Sometimes the flat
rice fields that surrounded the small village in the heart of India
were flooded so that the palm trees along their embankments were
reflected in the tranquil waters, but now they were so parched and
bare that it seemed as if life could never again spring from them.
For the thirtieth
morning in a row Niranjan stood outside his small hut and looked for
signs of the black, rain heavy clouds that long since should have
raced up out of the south. But as usual the sky was empty; only a
faint haze obscured the horizon, and though the sun had barely
risen, the air was momentarily growing more hot and close.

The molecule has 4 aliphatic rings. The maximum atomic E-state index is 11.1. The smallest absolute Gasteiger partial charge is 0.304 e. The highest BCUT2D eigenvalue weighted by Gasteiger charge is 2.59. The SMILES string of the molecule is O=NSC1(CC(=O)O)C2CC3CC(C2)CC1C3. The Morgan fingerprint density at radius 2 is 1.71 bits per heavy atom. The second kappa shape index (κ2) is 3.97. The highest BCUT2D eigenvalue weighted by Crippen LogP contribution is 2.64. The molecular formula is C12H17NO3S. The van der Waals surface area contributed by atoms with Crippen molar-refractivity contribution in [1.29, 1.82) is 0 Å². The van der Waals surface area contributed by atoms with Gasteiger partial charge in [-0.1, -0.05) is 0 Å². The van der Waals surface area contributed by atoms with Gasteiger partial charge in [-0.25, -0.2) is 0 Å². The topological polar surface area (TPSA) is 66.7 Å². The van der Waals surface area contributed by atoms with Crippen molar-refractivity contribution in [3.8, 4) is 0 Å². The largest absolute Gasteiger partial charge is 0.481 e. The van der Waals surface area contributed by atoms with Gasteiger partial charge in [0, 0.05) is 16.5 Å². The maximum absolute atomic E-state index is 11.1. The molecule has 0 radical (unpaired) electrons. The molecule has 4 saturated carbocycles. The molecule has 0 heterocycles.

Prema, walked toward him, coming from the village tank, where she
had bathed in the low water. On one shoulder she carried a large
earthen jar, and across the other, her long black hair hung dripping
wet. He waited for her, watching the dust rise in little puffs
around her bare feet. When she came up to him, she put down her jar
and sitting on a stool dried her hair. Then together they went into
the house to perform the morning worship at their small shrine.